The very idea of The Boys expanding their IP with a spin-off series is almost a move that puts the show at risk of leaning into the Marvel/DC desperation the Eric Kripke-developed program delighted in mocking. Thankfully, Gen V is much smarter than that, honing a personality that has plenty to say on human nature, whilst also remembering to be deliriously gross in the process; the first episode delivering on a multitude of bloodied bodies and huge male genitalia – you’ll see.
Opening with a violent, yet heart-breaking introduction to Marie Moreau (Jaz Sinclair, a true standout), a wannabe superhero who has aspirations to join the collective known as The Seven (this show very much playing to fans of The Boys, so, sorry not sorry to the uninitiated), Gen V quite quickly sets up the dynamic within – and beyond – the walls of Vought International College.
At said college, the hoard of teens that have been injected with compound V run free (somewhat) as they perfect their individual abilities and receive media training for their eventual thrust into the spotlight, should they be deemed aesthetically pleasing enough; it seems as though that even if you’re super-heroically gifted, marketability still trumps talent.
Sadly for Marie, her power of manipulating blood – both a deadly and life-saving component – doesn’t make her “camera ready”, nor appealing enough for the college course she hopes to take as the major stepping stone to start fighting crime, which, in turn, leads to a better opportunity to join the illustrious Seven.
Given what we saw happen to the population at large when superheroes were encouraged to stroke their own ego across the 3 seasons (so far) of The Boys, it doesn’t seem like the smartest tool to continue to do so to the students here, but Gen V very much mirrors our own world where the number of followers you have on social media outranks those with genuine intelligence, and Marie’s sheltered life – she’s never owned a smartphone, for starters – means she’s on the backfoot from the get-go. It does, however, allow her to be an easy gateway for us as an audience to navigate the college and learn who we should and shouldn’t trust.
Much like The Boys lives and dies off the chemistry of its cast, Gen V has aligned itself with a wealth of talent to bring shades of light and darkness to the core “supes”, with Lizzie Broadway proving a treat as Emma Meyer, a YouTuber who has the ability to shrink herself down to half-an-inch. The relationship that quickly forms between Marie and Emma looks to be one of Gen V‘s strongest components, with both women, though vastly different in their upbringings and social status, seeking to rewrite their own respective stories.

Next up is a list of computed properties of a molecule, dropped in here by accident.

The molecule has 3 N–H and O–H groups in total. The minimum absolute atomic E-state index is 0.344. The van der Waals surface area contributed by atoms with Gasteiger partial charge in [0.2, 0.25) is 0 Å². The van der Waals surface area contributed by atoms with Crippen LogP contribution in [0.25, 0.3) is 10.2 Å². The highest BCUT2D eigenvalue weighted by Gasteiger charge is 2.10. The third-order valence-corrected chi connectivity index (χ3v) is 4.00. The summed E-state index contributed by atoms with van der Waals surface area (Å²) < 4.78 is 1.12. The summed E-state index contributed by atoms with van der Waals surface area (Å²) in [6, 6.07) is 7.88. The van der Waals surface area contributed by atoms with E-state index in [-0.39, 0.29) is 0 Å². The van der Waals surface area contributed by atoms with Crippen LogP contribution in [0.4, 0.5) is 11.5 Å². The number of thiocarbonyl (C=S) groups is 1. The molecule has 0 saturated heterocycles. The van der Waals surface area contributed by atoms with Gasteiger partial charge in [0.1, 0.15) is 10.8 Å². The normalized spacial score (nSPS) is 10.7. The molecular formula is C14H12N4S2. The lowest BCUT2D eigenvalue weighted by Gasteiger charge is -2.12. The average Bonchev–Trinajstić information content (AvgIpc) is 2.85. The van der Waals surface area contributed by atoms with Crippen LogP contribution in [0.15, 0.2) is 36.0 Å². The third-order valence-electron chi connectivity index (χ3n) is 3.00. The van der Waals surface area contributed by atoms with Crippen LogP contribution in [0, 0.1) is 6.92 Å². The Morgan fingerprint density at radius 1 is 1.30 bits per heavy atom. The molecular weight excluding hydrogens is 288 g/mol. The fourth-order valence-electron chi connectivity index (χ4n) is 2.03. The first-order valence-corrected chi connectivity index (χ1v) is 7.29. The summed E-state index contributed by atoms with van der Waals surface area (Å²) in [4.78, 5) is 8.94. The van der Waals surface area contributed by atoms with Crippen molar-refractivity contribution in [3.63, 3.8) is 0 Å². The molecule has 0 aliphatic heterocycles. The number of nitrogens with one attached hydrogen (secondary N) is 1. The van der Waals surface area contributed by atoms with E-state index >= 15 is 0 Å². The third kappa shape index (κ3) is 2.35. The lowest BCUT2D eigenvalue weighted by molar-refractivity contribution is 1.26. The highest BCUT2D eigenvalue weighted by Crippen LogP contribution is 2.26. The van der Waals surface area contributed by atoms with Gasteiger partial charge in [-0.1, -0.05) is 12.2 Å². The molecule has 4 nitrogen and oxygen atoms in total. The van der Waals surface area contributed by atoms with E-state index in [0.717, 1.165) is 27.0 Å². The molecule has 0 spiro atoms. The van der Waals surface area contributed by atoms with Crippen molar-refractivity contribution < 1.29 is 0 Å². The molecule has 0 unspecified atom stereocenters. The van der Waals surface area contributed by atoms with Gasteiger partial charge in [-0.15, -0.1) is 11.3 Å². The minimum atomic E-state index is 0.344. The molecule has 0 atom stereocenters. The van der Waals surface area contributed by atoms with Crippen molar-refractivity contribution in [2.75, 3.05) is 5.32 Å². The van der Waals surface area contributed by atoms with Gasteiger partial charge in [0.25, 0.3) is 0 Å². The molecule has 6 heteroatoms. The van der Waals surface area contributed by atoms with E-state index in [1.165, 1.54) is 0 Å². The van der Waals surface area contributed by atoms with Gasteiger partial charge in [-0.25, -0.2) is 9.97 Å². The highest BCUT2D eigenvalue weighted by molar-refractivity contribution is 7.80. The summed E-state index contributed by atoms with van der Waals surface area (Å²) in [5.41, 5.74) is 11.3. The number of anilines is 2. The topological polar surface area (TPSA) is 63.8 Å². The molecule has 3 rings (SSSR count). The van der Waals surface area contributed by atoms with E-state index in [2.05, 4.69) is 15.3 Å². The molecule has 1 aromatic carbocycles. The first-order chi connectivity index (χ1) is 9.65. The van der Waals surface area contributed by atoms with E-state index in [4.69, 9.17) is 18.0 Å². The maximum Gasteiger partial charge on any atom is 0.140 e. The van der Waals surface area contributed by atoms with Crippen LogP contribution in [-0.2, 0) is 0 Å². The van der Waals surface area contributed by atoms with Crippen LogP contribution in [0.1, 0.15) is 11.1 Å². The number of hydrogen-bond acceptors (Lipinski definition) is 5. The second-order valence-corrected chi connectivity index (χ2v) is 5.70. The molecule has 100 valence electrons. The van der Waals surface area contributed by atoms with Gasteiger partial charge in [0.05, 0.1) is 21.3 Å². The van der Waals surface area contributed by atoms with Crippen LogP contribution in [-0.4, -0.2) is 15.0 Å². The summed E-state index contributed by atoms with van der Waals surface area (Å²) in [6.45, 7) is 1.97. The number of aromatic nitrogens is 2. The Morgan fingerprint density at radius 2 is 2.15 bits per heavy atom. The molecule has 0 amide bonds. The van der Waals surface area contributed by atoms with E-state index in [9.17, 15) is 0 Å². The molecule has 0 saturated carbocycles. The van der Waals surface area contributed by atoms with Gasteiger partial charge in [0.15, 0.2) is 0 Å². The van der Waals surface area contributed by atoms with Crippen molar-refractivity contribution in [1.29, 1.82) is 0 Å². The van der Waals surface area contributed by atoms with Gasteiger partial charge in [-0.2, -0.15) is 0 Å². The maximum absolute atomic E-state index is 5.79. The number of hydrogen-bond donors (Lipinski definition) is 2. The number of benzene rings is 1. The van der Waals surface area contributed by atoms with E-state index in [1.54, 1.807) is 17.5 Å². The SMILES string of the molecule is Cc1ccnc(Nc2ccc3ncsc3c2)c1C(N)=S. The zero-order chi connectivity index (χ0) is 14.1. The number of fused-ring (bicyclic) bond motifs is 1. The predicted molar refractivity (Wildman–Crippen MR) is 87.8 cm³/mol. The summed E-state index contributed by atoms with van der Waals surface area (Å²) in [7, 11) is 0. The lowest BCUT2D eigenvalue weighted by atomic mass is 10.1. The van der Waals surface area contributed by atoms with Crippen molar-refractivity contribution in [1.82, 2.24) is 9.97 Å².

After the first episode presents the likes of Maddie Phillips‘ Cate and Chance Perdomo‘s Andre as almost stereotypical embodiments of the campus mean girl and a curtails-riding type – her boyfriend and his best friend is the all-American jock Golden Boy (Patrick Schwarzenegger, a casting that can’t help but feel like a nice knowing wink to Nepo Baby commentary) – the final moments of the debut episode almost instantly changes their outlook, leading the second episode and beyond to explore their core and morality.
Perhaps the most interesting of the core is the gender-shifting Jordan Li (Derek Luh as their male form and London Thor as their female). More than just seeming like the show is ticking a box of inclusivity, the character’s decision on what gender they want to inhabit is one of the third episode’s major reveals, with the show opening up an interesting conversation regarding bigotry and subsequent conforming.
A deeper, darker show than I suspect many will be expecting, Gen V still makes sure it caters to fans of The Boys and that show’s uncanny ability to shock at any given moment. There’s blood splatter, uncomfortable humour and nudity, as well as a few cameos to bridge the gap between the two (the PR piece-of-shit that is Ashley, as played by the superb Colby Minifie, is just one that I’m willing to reveal), resulting in a slick, momentum-heavy series that balances its satirical mentality with thought-provoking conversations about manufacturing people rather than nurturing them.
FOUR STARS (OUT OF FIVE)
Gen V premieres its first three episodes on September 29th, 2023 on Prime Video. New episodes are then available each following Friday, culminating in an epic season finale on November 3rd, 2022.